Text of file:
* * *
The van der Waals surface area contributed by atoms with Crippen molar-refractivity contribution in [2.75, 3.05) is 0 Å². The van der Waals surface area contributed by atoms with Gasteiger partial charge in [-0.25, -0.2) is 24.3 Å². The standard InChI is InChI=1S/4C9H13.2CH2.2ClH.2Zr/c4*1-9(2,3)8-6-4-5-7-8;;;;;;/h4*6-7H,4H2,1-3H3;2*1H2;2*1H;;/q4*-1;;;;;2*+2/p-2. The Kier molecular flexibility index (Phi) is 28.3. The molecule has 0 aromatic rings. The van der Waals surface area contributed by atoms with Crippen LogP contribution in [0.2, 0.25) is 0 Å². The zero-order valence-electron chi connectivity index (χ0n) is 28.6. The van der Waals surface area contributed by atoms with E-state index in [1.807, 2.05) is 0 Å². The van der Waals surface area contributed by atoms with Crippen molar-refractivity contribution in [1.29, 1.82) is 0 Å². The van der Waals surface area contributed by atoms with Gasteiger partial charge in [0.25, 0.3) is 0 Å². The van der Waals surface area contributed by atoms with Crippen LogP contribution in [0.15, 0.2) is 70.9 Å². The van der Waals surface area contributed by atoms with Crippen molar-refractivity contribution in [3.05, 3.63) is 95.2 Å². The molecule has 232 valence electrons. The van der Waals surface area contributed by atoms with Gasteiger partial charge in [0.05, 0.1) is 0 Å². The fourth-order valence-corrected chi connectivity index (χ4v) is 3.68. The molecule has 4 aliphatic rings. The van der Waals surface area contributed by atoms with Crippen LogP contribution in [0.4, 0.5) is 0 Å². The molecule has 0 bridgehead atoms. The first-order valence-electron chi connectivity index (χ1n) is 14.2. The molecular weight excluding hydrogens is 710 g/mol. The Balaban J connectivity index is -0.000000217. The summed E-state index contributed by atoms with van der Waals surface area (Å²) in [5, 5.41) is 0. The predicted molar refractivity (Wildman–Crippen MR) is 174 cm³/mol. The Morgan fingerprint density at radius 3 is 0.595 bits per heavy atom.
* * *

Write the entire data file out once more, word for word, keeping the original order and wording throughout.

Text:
The van der Waals surface area contributed by atoms with Crippen molar-refractivity contribution in [2.75, 3.05) is 0 Å². The van der Waals surface area contributed by atoms with Gasteiger partial charge in [-0.25, -0.2) is 24.3 Å². The standard InChI is InChI=1S/4C9H13.2CH2.2ClH.2Zr/c4*1-9(2,3)8-6-4-5-7-8;;;;;;/h4*6-7H,4H2,1-3H3;2*1H2;2*1H;;/q4*-1;;;;;2*+2/p-2. The Kier molecular flexibility index (Phi) is 28.3. The molecule has 0 aromatic rings. The van der Waals surface area contributed by atoms with Crippen LogP contribution in [0.2, 0.25) is 0 Å². The zero-order valence-electron chi connectivity index (χ0n) is 28.6. The van der Waals surface area contributed by atoms with E-state index in [1.807, 2.05) is 0 Å². The van der Waals surface area contributed by atoms with Crippen molar-refractivity contribution in [1.29, 1.82) is 0 Å². The van der Waals surface area contributed by atoms with Gasteiger partial charge in [0.25, 0.3) is 0 Å². The van der Waals surface area contributed by atoms with Crippen LogP contribution in [0.15, 0.2) is 70.9 Å². The van der Waals surface area contributed by atoms with Crippen molar-refractivity contribution in [3.05, 3.63) is 95.2 Å². The molecule has 232 valence electrons. The van der Waals surface area contributed by atoms with Gasteiger partial charge in [0.05, 0.1) is 0 Å². The fourth-order valence-corrected chi connectivity index (χ4v) is 3.68. The molecule has 4 aliphatic rings. The van der Waals surface area contributed by atoms with Crippen LogP contribution in [0.4, 0.5) is 0 Å². The molecule has 0 bridgehead atoms. The first-order valence-electron chi connectivity index (χ1n) is 14.2. The molecular weight excluding hydrogens is 710 g/mol. The Balaban J connectivity index is -0.000000217. The summed E-state index contributed by atoms with van der Waals surface area (Å²) in [5, 5.41) is 0. The predicted molar refractivity (Wildman–Crippen MR) is 174 cm³/mol. The Morgan fingerprint density at radius 3 is 0.595 bits per heavy atom.